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  • Strawberries grown from bee-pollinated flowers are more prolific, last longer and are better quality (as measured by colour, size, weight and lack of malformations) than those that are wind or self-pollinated according to recently published research.

    Bee pollination increases crop market value

    The study extrapolated further to point out that, because of these results, bees are directly contributing to world food security by reducing food wastage. (Apparently, in industrialised countries, a staggering 30–50% of all crops are thrown away at retail and consumer levels.) They calculate that the pay-off for farmers an almost 50% increase in crop market value.

    Test plots and methodology

    Using nine varieties of commercially grown strawberries, the team of German and Swedish scientists planted 12 test plots, with each plot containing nine randomised rows of 18 plants of a single variety and allowed them to develop flower buds. All the buds on two plants from every variety in every plot were covered with either Osmolux bags to allow only self-pollination or with gauze bags to allow self-pollination and wind pollination. The bags were removed after fruit had set – normally around 7 days after the flowers had opened. Five established honeybee hives as well as some 300 trap nests were located nearby to ensure pollination services for the remaining plants.

    The researchers found the bee-pollinated fruit was 11% heavier than wind-pollinated fruit and 30.3% heavier than self-pollinated fruit. Seven of the nine varieties had a “more intense red colour”, and all bee-pollinated fruit had fewer malformations and so commanded a higher price – some 39% more than wind-pollinated strawberries and 54% more than self-pollinated strawberries.

    Pollen distribution and fruit quality

    The weight and malformation issue is interesting. It appears the bees make a better job of distributing pollen homogeneously on the receptacles of strawberry flowers, increasing the number of fertilised achenes per fruit. Achenes are the little seed-like true fruits on the outside of the strawberry – the big red part is actually just the receptacle for these tiny true fruits.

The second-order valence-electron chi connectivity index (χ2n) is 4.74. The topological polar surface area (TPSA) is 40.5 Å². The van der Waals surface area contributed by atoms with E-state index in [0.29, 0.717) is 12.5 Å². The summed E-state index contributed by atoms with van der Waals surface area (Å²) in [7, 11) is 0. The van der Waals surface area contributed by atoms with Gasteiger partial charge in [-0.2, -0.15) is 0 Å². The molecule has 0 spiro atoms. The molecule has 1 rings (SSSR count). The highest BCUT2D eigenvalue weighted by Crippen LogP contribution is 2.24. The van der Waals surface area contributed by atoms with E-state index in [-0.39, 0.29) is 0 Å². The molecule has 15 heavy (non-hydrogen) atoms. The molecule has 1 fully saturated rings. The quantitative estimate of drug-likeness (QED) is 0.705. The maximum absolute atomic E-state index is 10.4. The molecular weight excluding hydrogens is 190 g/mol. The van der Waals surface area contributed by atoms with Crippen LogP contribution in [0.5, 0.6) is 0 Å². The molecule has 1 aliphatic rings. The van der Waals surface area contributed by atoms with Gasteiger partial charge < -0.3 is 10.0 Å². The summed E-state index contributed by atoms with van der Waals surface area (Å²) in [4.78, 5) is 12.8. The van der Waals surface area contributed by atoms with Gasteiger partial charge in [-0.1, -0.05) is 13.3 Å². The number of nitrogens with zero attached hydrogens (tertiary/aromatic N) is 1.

“While unfertilized achenes resulting from insufficient pollination have no physiological functionality, fertilized achenes produce the plant hormone auxin, which mediates the accumulation of gibberellic acid. Together, these plant hormones induce fruit growth by improving cell progeny and size, thereby enhancing the weight of strawberry fruits. This further improves fruit quality and thereby commercial grades by preventing malformations, which are caused by areas of unfertilized and thus physiologically inactive achenes,” write the researchers in their published paper.

    Firmer flesh means a longer shelf life

    Importantly, the bee-pollinated crops also have at least a half-day longer shelf life over wind-pollinated fruit and a day longer than self-pollinated fruit because of their firmer flesh. This may not seem much, but a normal shelf life might only be 4 days in storage before becoming non-marketable, and this bonus time reduces wastage by at least 11% they calculated – adding some US$320 million to the European economy.

    Implications for other crop species

    The findings are apparently translatable to other bee-pollinated fruit and vegetable varieties, which account for some 70% of all major crop species. The researchers concluded, “Pollination appears to be economically much more important than previously recognized and needs better support through adequate agricultural management and policy.”

    Find out why known as the father of genetics and the impact he had in this article: Mendel’s experiments.

    Find out more about pollination.

    The research was published in the 22 January 2014 issue of the Proceedings of the Royal Society B: Biological Sciences.

      Published 18 February 2014 Referencing Hub articles
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